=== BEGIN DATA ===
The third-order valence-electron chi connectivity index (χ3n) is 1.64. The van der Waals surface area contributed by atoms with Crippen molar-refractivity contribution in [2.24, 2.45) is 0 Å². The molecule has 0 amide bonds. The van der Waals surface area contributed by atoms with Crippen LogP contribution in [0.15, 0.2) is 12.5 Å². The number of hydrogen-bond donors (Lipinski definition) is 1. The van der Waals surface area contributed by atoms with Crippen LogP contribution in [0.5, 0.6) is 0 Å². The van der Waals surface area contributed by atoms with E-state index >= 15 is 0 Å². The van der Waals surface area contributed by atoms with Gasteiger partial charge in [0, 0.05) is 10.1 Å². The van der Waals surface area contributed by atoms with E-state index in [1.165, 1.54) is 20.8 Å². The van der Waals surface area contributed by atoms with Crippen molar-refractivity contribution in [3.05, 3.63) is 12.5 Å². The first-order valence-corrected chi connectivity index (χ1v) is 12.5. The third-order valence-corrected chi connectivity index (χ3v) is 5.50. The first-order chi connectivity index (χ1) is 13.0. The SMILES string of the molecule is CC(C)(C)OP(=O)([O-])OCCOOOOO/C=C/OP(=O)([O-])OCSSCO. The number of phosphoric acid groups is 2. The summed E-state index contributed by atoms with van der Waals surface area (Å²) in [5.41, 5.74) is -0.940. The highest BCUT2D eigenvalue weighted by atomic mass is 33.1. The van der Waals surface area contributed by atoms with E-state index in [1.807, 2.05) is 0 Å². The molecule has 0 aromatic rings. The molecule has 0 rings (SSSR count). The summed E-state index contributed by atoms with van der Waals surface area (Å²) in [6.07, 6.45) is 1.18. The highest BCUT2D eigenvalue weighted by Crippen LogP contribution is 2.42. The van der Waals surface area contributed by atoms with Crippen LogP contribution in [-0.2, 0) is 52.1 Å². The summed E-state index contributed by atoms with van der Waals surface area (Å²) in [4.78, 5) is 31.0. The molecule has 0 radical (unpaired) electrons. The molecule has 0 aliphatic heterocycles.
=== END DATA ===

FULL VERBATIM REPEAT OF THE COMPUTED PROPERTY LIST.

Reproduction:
The third-order valence-electron chi connectivity index (χ3n) is 1.64. The van der Waals surface area contributed by atoms with Crippen molar-refractivity contribution in [2.24, 2.45) is 0 Å². The molecule has 0 amide bonds. The van der Waals surface area contributed by atoms with Crippen LogP contribution in [0.15, 0.2) is 12.5 Å². The number of hydrogen-bond donors (Lipinski definition) is 1. The van der Waals surface area contributed by atoms with Crippen LogP contribution in [0.5, 0.6) is 0 Å². The van der Waals surface area contributed by atoms with E-state index >= 15 is 0 Å². The van der Waals surface area contributed by atoms with Gasteiger partial charge in [0, 0.05) is 10.1 Å². The van der Waals surface area contributed by atoms with E-state index in [1.165, 1.54) is 20.8 Å². The van der Waals surface area contributed by atoms with Crippen molar-refractivity contribution in [3.05, 3.63) is 12.5 Å². The first-order valence-corrected chi connectivity index (χ1v) is 12.5. The third-order valence-corrected chi connectivity index (χ3v) is 5.50. The first-order chi connectivity index (χ1) is 13.0. The SMILES string of the molecule is CC(C)(C)OP(=O)([O-])OCCOOOOO/C=C/OP(=O)([O-])OCSSCO. The number of phosphoric acid groups is 2. The summed E-state index contributed by atoms with van der Waals surface area (Å²) in [5.41, 5.74) is -0.940. The highest BCUT2D eigenvalue weighted by atomic mass is 33.1. The van der Waals surface area contributed by atoms with E-state index in [1.807, 2.05) is 0 Å². The molecule has 0 aromatic rings. The molecule has 0 rings (SSSR count). The summed E-state index contributed by atoms with van der Waals surface area (Å²) in [6.07, 6.45) is 1.18. The highest BCUT2D eigenvalue weighted by Crippen LogP contribution is 2.42. The van der Waals surface area contributed by atoms with Crippen LogP contribution in [-0.2, 0) is 52.1 Å². The summed E-state index contributed by atoms with van der Waals surface area (Å²) in [4.78, 5) is 31.0. The molecule has 0 radical (unpaired) electrons. The molecule has 0 aliphatic heterocycles.